A laborious task.

I was recently regaling a friend, who is expecting her first baby, with the story of my three pregnancies and three labours. I was trying to make it light and jovial as appose to what it actually is.

With two of my labours I had to be induced which I liken to telling Usain Bolt to run the 100 metres in 9 seconds in his slippers, having just eating a full English breakfast and having not worked out in 6 months. His body would be severely unprepared yet he could do it since that’s what he was created for. That’s how being induced felt. My body going from zero to hero in 60 seconds, yet I was created to do it.

With my kidney transplant they categorised me as ‘high risk’ which meant I was constantly monitored with extra scans, midwife appointments and given a date for induction. 35 weeks seemed to be a date everyone could agree on. The Midwife’s were happy with baby’s health and renal were happy with mine. Everyone was fairly sure kidney, baby and I wouldn’t fair well if they let me go longer. It’s one of those things, no-ones ever been able to live and tell the tale of a kidney transplant and going full term with a baby. I wasn’t thrilled about being a guinea pig so I surrendered to the medical professionals. 35 weeks it was.

With any ‘first’ experience you are always nervous and un sure of how the course of the day will turn out. If someone had told me the course of my day would involve various meetings being held in or around my vagina I may have called in sick that day.

With baby no.1 I was started off with various tampons and gels being inserted here there, then I had a lovely bath, a walk to the ducks and a bounce on the ball. I was told if nothing was doing in 48 hours they would mark me up and pull baby out of the sun roof – so to speak.

That’s when I called in the big guns. I vividly remember lying in bed asking God to break my waters. I really didn’t want to have a C-section and add another scar to the trophy case. Within seconds of my plea a sharp tug was felt and a release, much like a bath plug being unplugged. I was drenched. Swimming to the top of my bed I pulled the magical red cord that brought in an gang of midwives. I was lifted from my waters and placed on the toilet while they cleaned and made my bed again.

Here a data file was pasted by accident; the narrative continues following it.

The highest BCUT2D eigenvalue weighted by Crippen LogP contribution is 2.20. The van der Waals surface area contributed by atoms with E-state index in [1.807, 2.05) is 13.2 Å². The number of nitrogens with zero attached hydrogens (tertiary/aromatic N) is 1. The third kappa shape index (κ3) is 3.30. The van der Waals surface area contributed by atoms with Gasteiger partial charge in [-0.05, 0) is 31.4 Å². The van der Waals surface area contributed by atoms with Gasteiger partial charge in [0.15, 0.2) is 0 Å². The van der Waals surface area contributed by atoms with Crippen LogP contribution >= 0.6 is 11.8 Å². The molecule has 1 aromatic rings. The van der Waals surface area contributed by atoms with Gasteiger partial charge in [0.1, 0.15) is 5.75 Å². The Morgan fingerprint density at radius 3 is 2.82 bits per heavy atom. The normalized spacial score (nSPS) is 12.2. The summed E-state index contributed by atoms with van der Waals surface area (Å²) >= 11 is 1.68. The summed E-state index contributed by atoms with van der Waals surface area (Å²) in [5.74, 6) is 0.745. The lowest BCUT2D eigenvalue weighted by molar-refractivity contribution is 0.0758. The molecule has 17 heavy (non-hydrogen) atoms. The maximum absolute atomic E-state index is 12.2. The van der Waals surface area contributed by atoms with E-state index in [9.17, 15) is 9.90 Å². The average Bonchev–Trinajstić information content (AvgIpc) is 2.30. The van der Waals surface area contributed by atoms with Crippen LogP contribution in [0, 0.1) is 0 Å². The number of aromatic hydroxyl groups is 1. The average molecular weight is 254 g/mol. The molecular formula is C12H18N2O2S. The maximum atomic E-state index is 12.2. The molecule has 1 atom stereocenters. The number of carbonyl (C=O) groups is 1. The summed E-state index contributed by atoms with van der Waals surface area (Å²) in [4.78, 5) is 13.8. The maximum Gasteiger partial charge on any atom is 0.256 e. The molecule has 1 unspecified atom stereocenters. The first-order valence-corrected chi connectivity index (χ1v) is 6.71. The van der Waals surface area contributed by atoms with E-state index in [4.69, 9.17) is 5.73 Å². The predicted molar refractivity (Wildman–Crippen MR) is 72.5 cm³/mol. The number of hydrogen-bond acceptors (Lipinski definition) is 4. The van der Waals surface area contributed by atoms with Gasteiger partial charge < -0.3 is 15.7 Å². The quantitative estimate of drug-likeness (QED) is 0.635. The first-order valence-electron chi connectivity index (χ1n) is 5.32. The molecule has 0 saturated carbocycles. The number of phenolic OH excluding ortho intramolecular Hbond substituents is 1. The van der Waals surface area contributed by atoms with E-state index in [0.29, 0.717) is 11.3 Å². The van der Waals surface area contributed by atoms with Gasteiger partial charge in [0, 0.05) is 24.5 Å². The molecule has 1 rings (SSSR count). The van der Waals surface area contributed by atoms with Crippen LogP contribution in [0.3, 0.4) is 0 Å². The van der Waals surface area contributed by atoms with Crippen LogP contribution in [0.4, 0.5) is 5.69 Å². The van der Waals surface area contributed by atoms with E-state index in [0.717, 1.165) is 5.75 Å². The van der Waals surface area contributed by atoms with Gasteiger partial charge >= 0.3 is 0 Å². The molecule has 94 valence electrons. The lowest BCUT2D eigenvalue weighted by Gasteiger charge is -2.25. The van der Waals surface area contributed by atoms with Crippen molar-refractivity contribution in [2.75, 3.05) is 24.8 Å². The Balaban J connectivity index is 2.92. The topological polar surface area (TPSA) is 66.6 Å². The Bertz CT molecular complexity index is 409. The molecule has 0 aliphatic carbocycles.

The next morning with still no baby they put me on the fondly named, ‘Go-Go juice’. This is the stuff that takes your body from woman to mother. From untrained rookie to gold medal winner in less than 5 hours.

Baby no.2 was helped by little more than a crochet hook to break my waters. The attending midwife didn’t believe me when I told her the contractions had started right away. I mean why would you? Yet there I was just two hours later jumping out of the supposed “calming bath” (it’s amazing what adrenaline can do, I’ve not jumped in years) that I looked at myself in the mirror all sweaty, red faced, hair and nipples sticking out at all angles, that I announced under smothered breath; “it’s coming”.

Behold a boy dropped into our lives. I waddled smugly back to my bed like John Wayne having lost his horse. With my boy wrapped safely in my arms I looked toward the unused midwife and machinery.

So impressed was the midwife with my labouring skills that she dangled the carrot of ‘birthing suite’ to me. In hindsight she may been rubbing salt into the womb as my notes and ‘high risk’ factors very much disallowed me into the heavenly suite of lovely labours, baths, double beds and low lighting.

By number three we were back to the machines and wires except the freshly anointed midwife forbid me sitting down lest gravity didn’t have its fair share of turns in getting this one out. After hours of swaying and bouncing to ‘Boogie Wonderland’ on repeat we went with the inducing ‘Go-Go’ juice. Sixteen hours and a professional finger wiggle here and there and number three was out.

The sweetest moment that I tried to encourage my friend with wasn’t the pink screaming ball of loveliness that is lumped into your arms after all of the drama, but the true reward given to any worthy untrained marathon runner; the NHS standard tea and toast.

After each of my babies had been born and the feeling of ten double decker buses reverse parking over my body had passed, I sat in a numb post-labour glow. It feels a bit like when the war is over and you’re waiting for the dust to settle. Sat there assessing the damage when an angel walks over to me, all golden rings and everything. She delivers unto me over-buttered toast and highly sugary tepid tea. Chomping down on the only solid matter I’ve had in 48 hours it is utter bliss. A smug sense of achievement falls over me as I look over at my husband holding my tiny premature baby. Of course the real work begins once the squishy love ball is born, any sucker can give birth but becoming a mother is a work of heart. Let the real fun begin!

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